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In the current COVID-19 pandemic, news outlets are reporting that air pollution is declining in several major metropolitan areas in the U.S. and in other countries. Following this, Spokane Regional Clean Air Agency has been asked if we are seeing a decline in Spokane’s air pollution.
So, are we seeing a decline in air pollution in our area?
The simple and easy answer is: Yes, probably. While we may not have the air quality monitoring data to back it up (for reasons detailed below), we do know that air pollution from transportation is down simply because there are fewer cars and trucks on the streets during quarantine.
The use of personal motor vehicles is one of the largest contributors to the two most common air pollutants in Spokane County: fine particles and ground-level ozone. Let’s take each one and discuss:
Fine particles (also called PM2.5) are those particles measuring 2.5 microns in diameter or smaller – basically, microscopic in size. PM2.5 comes from fuel combustion, including motor vehicle exhaust, open burning, and wood heating.
With fewer cars and trucks on the roads, we can safely say that less PM2.5 is being produced from automobiles. However, while we’ve had a decrease in automobile trips, we’ve had an increase in the other behaviors that contribute to PM2.5—outdoor burning and wood heating. As outdoor temperatures increase in spring, we typically see an increase in outdoor burning. Furthermore, we still experience cold temperatures in spring, particularly at night and early in the season, when the first Stay At Home orders were issued. Thus, individuals are continuing to use wood heating in their homes.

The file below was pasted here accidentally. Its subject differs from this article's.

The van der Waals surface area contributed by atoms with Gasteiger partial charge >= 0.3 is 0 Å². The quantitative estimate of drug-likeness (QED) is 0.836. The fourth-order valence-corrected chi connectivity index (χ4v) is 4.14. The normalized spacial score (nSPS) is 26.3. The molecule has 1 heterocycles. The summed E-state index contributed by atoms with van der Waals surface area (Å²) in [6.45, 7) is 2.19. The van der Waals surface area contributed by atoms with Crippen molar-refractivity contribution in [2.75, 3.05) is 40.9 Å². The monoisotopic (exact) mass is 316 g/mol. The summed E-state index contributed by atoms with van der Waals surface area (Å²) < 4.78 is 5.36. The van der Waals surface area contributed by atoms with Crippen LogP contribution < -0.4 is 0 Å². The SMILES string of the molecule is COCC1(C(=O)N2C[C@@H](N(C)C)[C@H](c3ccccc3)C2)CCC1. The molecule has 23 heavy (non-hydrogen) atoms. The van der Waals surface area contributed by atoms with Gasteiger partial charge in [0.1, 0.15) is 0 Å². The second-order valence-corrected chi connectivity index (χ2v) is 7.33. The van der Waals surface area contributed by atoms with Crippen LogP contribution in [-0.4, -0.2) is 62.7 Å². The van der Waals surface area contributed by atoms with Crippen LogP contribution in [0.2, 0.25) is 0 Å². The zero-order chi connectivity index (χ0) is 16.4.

So, has our air quality monitoring network measured a noticeable difference in PM2.5 levels since the COVID pandemic began? The answer is no. PM2.5 produced by automobiles has decreased, but PM2.5 produced by other means has remained steady or even increased. Nonetheless, we are likely experiencing less PM2.5 now than we would be if not for this decrease in automobile driving.
Ozone. Ground-level ozone is the second most common air pollutant measured in Spokane, and transportation is a key contributor. However, air quality monitoring for ground-level ozone only occurs between May and September, when ozone is most likely to form. Unlike with PM2.5, nothing emits ground-level ozone. Rather, it is formed photochemically when gasoline and other vapors react with nitrogen oxides in the presence of sunlight. This photochemical reaction results in the formation of ozone. In Spokane, ozone typically peaks on the hottest days of summer. So, if the Stay Home orders continued into July and August, we can compare the levels of ozone pollution to previous years and begin to find out if our ozone levels have decreased as an indirect result of the COVID-19 pandemic.
The reduction in vehicles on the road during quarantine is having likely a positive impact on our air quality. So, what are some behaviors that have resulted from the Stay Home orders that could maintained to help improve air quality over the long term?
While we would never downplay the detrimental, long-term effects of the COVID-19 pandemic, our current situation has forced us to make many behavioral changes that can positively impact the environment, many of which we might have thought were impossible or unreasonable, such as telecommuting or reducing our paper towel usage. Therefore, we should reflect on our behavioral changes and determine which ones are worth hanging onto.